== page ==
Study

Calcium availability limits breeding success of passerines on poor soils

  • Published source details Graveland J. & Drent R.H. (1997) Calcium availability limits breeding success of passerines on poor soils. Journal of Animal Ecology, 66, 279-288.

Actions

This study is summarised as evidence for the following.

Action Category

Provide calcium supplements to increase survival or reproductive success

Action Link
Bird Conservation
  1. Provide calcium supplements to increase survival or reproductive success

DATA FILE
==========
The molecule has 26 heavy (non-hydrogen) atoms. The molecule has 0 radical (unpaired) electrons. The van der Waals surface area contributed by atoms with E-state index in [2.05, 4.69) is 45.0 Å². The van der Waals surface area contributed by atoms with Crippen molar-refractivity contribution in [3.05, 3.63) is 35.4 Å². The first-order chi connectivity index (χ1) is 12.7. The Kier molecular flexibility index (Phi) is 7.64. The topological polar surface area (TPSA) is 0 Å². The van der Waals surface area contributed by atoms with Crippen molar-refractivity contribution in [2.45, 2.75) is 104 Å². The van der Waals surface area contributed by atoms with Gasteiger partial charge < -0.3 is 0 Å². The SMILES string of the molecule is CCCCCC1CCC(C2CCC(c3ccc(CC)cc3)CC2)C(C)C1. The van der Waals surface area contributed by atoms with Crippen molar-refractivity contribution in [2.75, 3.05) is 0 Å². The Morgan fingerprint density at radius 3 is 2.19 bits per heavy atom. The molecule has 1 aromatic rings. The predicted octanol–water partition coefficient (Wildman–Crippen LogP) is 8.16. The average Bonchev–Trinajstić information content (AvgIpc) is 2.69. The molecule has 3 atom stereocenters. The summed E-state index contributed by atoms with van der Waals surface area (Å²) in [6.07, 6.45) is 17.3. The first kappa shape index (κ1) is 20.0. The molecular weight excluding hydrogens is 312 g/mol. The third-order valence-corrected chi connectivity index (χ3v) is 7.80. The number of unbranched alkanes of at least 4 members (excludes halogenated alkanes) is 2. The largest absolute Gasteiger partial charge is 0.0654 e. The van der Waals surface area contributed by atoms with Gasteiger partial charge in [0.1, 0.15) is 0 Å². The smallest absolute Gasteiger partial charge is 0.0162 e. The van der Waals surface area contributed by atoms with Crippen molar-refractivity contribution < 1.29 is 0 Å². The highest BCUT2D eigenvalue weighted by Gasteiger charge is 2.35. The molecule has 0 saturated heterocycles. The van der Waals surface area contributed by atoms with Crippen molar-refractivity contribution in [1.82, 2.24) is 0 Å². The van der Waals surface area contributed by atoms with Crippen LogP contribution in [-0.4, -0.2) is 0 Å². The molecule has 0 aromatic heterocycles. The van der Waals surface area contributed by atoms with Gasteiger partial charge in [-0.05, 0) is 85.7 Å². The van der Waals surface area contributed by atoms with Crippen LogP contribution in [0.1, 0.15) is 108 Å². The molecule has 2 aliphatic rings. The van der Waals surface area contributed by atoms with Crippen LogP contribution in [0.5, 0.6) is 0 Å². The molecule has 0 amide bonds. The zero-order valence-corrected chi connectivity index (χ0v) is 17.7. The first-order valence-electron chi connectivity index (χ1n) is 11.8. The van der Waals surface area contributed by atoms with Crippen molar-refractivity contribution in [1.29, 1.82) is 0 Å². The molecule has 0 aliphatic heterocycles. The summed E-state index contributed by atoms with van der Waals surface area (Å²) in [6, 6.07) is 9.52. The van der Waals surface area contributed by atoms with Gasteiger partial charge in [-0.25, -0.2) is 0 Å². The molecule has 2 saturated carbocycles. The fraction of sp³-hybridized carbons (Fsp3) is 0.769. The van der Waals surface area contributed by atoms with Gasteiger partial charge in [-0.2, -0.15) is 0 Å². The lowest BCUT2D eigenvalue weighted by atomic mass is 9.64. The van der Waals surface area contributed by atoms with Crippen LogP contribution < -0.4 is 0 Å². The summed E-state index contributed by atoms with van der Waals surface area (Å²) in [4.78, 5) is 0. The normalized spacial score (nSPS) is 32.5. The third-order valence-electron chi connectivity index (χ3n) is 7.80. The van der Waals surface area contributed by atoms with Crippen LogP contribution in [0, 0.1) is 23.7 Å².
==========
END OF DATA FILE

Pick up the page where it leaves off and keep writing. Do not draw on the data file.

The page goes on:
A cross-over study in a mixed forest on calcium-poor soils in the Netherlands from 1990-2 (Graveland & Drent 1997) found that female great tits Parus major supplied with supplementary calcium were more likely to lay eggs (0-3% of supplemented nests empty vs. 10-15% of controls, 622 nests studied) and less likely to desert them (15-25% of supplemented clutches deserted vs. 40-70% of controls, 339 clutches studied). Eggs from supplemented females were less likely to have defective eggshells (15-25% vs. 40-70%, 360 clutches) and a higher proportion of eggs from successful, supplemented nests hatched (80-95% of eggs vs. 55-80% for controls, 204 clutches). There were no significant differences in laying date or clutch size between treatments. This resulted in 5-9 hatchlings/nest for supplemented nests and 2-4 hatchlings/nest for controls. Calcium was provided in the form of 500 mm2 snail shells or chicken eggshells provided three times a week from early March, in feeding cups on the outside of nestboxes. Birds took supplements mostly during the egg-laying and chick-provisioning stages of reproduction.

     

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